Elements, patterns, and evolution of urban form. The forces that shaped cities in history. Contemporary trends. Methods of urban morphological analysis as related to urban design and planning practices. Required for MUP graduate students.
City form, and its corollary, city building, are essential components of the urban planner's and designer's vocabulary. Urban designers and planners regularly help to create parts of cities or modify existing cities, piece by piece. In so doing, they must have a vision of the whole, of the distribution of land uses, employment, housing, transportation, related land values, and other socio-economic issues. They must also have an understanding of common building practices and of the ways the different actors (the builders, land owners, developers, bankers, policy makers, and others), act on the city, and why they do so. They must be familiar with the products of these actions: buildings and spaces that typically get shaped at given times and in given locations within the city. City planners have developed ideas and normative theories, some of which have remained on paper, while others have been effective in shaping special communities (as, for example, in the case of the Garden Cities and the Modernist cities). Yet other theories have had multiple impacts (as those enacted in land use zoning). For theories to be effective, however, urban designers and planners need to know what forces shape the city and how these forces then manifest themselves in the reality of the physical city. How are cities built? What are they made of? This course reviews the elements that structure urban form and the principles that shape the urbanization process. The city emerges bits by bits, area by area, project by project, house by house. Thus the course will review common land subdivision practices, and typical building forms for different times and places. The impact of natural settings and the relationship with agricultural production will also be studied, using examples of North and South American, European, and Asian cities. Urban form is not a static object, but an on-going process of land development and building. Urban morphology, the study of urban form and its related theories, will constitute the core approach used in the course.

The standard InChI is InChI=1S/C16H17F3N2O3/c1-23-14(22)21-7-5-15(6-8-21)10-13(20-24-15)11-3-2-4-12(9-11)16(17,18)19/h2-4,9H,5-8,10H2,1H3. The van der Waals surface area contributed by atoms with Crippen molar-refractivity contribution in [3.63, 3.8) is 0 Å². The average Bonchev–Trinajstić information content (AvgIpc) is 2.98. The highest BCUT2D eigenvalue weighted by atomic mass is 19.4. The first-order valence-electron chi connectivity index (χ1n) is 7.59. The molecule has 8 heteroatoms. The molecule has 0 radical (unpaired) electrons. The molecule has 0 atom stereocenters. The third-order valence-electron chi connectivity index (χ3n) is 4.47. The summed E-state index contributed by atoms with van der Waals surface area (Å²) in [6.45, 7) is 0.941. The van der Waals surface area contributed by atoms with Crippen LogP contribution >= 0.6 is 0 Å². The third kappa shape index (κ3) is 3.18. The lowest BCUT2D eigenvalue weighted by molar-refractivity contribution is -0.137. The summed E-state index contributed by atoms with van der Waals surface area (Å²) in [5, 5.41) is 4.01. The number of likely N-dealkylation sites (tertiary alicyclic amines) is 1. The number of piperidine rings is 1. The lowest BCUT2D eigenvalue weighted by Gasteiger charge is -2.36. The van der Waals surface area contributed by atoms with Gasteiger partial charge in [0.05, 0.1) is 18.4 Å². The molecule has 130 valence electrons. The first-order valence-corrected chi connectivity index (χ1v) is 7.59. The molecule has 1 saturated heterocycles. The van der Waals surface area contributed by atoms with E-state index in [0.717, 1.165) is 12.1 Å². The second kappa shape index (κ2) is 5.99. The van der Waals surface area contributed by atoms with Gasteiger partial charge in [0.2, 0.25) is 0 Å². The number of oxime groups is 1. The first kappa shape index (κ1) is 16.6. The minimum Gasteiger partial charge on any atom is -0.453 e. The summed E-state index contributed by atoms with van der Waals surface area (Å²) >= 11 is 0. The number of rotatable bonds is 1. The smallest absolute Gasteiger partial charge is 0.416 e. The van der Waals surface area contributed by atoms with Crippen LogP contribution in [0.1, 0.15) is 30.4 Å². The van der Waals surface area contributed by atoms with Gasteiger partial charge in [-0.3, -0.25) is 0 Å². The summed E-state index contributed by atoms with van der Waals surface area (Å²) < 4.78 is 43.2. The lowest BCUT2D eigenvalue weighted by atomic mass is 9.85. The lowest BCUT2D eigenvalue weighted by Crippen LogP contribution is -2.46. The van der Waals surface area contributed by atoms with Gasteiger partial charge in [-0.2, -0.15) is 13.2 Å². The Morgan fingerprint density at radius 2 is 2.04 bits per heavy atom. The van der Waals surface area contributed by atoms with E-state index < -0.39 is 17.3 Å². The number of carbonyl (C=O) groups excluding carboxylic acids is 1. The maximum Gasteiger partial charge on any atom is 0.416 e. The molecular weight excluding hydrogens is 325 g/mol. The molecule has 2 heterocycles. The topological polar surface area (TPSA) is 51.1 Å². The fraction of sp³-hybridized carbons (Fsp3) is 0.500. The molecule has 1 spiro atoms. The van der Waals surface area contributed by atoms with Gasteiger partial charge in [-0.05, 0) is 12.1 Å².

Student learning goals
Conceptualize urban form as the physical dimension of human habitats and the socio-temporal processes that shape it
Become familiar with the theoretical basis of urban morphology
Develop skills to analyze urban form
Become familiar with the tools available to analyze urban form
General method of instruction
The course consists of lectures, guest lectures, field trips, readings, research/writing assignments, in-class quizzes, and a final take-home examination. Students are required to attend all class sessions. Required readings and assignments will be distributed in class. Discussion sessions are an integral part of the course. Students are required to participate in class efforts, and encouraged to ask questions, to make suggestions, and generally to broaden or to specify the material treated.
In addition to the material in the reader, students should be familiar with the following texts: Ford, Larry R. Cities And Buildings: Skyscrapers, Skid Rows, And Suburbs. Baltimore, MD: Johns Hopkins University Press 1994.
Hartshorn, Truman. Interpreting the City: An Urban Geography. New York: Wiley 1998 (or previous editions)
Class assignments and grading
Field trips to experience urban forms Neighborhood analysis combining field-based observations and parcel-level data in GIS
Assignments Assignments : Readings, research, quizzes, and presentations 65% Exam 25 % Participation in class 10 %